18 August 2012 – The big driver in residential development of the future will be the workforce of the future, Gen Y, and Gen Y wants to live centrally and to have great public transport, Leighton’s Mark Gray says. But first Australia needs to cast off its 20th century shackles and embrace its inherent innovative spirit. Lynne Blundell reports.
Until Australia gets out of its early 20th century transport mindset and commits to spending on quality public transport, sustainable residential development in our cities will not progress as it should, according to Leighton Properties managing director Mark Gray. But governments, planners and developers will be forced into change by the new purchasers of urban property – Gen Y, Gray says.
“In Australia we are back in a mindset that is a hundred years old when it comes to transport. We have got to lift the public transport game – it is abysmal in Australia. We need to be more dogmatic about reducing reliance on cars,” Gray says in an interview with The Fifth Estate.
The reality is all Australian cities need more effective metro systems to enable the higher density living governments and planners aim for.
“If we increase the density in cities like Sydney, Melbourne and Perth we must have the transport systems to support it,” Gray says.
Developers must also take on the challenge by limiting the number of car spaces in inner city residential developments and providing for car share and rental schemes such as GoGet.
Leighton has been proactive in commercial green development. Its Eclipse building in Parramatta aims for five star NABERS energy rating. At the launch of the building earlier this year Mark Gray emphasised the company’s commitment to sustainability, pointing out that all its new buildings were five and six star rated.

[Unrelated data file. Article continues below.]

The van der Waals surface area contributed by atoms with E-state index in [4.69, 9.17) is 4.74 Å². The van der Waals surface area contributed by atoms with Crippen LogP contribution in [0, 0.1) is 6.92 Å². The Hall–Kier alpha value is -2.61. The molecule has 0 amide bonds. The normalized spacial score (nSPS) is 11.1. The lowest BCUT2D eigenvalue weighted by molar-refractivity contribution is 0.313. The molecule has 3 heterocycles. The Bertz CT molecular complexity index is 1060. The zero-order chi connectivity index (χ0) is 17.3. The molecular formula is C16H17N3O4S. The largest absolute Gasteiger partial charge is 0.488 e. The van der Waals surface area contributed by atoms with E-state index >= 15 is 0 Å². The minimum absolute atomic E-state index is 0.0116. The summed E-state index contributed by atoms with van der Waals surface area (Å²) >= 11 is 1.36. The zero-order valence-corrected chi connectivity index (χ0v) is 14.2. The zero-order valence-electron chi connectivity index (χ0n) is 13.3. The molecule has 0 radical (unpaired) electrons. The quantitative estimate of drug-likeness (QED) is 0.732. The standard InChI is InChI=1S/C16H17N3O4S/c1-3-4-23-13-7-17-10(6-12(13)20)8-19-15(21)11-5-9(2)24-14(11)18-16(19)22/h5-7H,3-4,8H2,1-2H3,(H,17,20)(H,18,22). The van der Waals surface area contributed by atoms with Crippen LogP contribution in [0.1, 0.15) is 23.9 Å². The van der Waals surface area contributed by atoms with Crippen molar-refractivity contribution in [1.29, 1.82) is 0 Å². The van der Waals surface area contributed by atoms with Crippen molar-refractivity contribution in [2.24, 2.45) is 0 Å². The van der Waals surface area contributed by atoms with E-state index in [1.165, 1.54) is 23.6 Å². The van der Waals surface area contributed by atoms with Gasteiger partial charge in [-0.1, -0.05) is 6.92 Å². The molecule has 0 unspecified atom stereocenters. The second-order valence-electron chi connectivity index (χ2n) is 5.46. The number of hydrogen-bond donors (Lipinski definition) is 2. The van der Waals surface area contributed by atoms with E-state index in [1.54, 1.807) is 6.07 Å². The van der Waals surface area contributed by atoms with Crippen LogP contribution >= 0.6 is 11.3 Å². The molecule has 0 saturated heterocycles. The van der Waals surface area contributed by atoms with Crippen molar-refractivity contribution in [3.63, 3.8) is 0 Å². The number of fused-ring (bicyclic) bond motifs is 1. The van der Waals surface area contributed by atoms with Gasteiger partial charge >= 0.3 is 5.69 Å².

The 19 storey Eclipse building, designed by Fitzpatrick + Partners is due for completion this month and will provide 25,700 square metres of new space in Parramatta’s CBD.
Already 80 per cent leased, with pre-commitments from Deloitte, QBE Insurance and Landcom, it is the only A-grade commercial building under construction in Parramatta, despite a low vacancy rate of only two per cent
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Residential is the next frontier
But it is in residential that Gray sees the most potential and the where there are also the biggest barriers.
“Residential is where the opportunity lies. We had BASIX some time ago but not a lot has happened since. Where people are really going to make a difference is in precinct developments,” says Gray.
“There’s a lot of work being done in this area but it is in the formative stages.”
Sydney precinct-style developments such as Green Square and the Frasers/Sekisui House Central Park project will make a significant impact but until there were legislative changes and attitude shifts decentralised energy networks and technology such as tri-generation would be held back.
“Body corporate and strata law still doesn’t allow for a single energy provider. We need to open this up to more possibilities,” says Gray.